This is why there’s so much emphasis on keeping a broad sense of awareness in the meditation. If your awareness gets very narrow and tense, it’s hard to maintain. But if your range of awareness is broad and yet your attention to the details of your focus is precise and sharp, that state of awareness is not just easy to sustain. It sustains itself and becomes a source of strength for the mind. In that way, it sustains you.
You want to apply this same attention to detail to all aspects of your life — not only while you’re sitting here with your eyes closed but also when you’re dealing with other people, doing work out in the orchard or at the guesthouse, whatever your activity. You want to be as precisely with the present moment as possible, so that skillful or unskillful states when they arise in the mind don’t pass by unnoticed. This is what it means to be uncomplacent in your practice of concentration. As we chanted just now, “One who sees danger and respects being heedful.” Well, the danger comes from little things, because little things can turn into big things and sneak up on you from behind.
There’s another passage in the Canon where the Buddha describes four things you shouldn’t overlook simply because they’re small. One is a small fire; another is a small snake; another is a small prince — the prince may be small right now but in a couple of years he can grow up and he can carry a grudge from age three to who knows how far. The fourth one is a young contemplative, because sometimes young contemplatives have gotten further in their meditation than you might assume. If you treat them with disrespect, that disrespect can backfire on you. Those are outside small things that you shouldn’t be careless or complacent about.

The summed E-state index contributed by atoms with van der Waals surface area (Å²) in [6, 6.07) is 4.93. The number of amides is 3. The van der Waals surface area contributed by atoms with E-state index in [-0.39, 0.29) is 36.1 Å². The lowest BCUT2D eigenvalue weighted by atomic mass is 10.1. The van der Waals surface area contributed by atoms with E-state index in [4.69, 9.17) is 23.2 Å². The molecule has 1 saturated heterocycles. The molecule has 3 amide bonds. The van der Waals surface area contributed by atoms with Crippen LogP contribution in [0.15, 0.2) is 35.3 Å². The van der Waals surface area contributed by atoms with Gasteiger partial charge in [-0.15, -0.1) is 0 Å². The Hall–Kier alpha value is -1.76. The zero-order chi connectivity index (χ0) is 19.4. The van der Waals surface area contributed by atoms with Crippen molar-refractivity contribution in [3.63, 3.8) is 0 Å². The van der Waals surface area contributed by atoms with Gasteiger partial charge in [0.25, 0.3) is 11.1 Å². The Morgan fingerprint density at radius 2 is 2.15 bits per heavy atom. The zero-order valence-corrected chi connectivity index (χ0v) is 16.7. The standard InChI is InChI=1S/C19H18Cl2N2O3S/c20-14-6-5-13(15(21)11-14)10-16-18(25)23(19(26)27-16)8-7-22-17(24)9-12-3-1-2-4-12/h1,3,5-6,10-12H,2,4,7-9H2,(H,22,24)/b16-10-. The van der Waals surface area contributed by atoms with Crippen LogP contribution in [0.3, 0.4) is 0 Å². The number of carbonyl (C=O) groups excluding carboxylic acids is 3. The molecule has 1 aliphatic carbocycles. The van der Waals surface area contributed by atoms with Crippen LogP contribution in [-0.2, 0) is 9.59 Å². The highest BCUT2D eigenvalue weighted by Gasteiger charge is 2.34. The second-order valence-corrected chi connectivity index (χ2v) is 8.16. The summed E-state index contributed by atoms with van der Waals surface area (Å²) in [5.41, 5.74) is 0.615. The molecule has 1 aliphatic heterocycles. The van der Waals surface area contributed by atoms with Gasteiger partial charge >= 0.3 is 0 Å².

The inside ones, though, are even smaller and yet they can do even more damage, on the unskillful side. On the other side, small skillful things can do you a lot of good if you look after them. So don’t despise the little victories you achieve in your meditation, don’t be careless about the little defeats, because it’s step by step by step that you get more and more precisely into the present moment, which is where things are going to open up. If you’re not paying careful attention here, you’re not going to see the opening. So focusing on the little things is not a distraction from the larger issues of the practice. It’s actually in the little things that the larger ones appear.
So always keep this point in mind, especially when your meditation has hit a plateau or seems to be sliding downhill. Often it’s a problem of not paying careful attention, of simply going through the motions. Ajaan Suwat would often describe this as not having enough respect for the little things that you’re doing each moment. So try to meditate with an attitude of lightness, but at the same time a sense of respect, of real dedication. That’s how the principles of endurance and patience, which sound like long-term principles, translate into the present moment: being meticulous in what you’re doing right here, right now.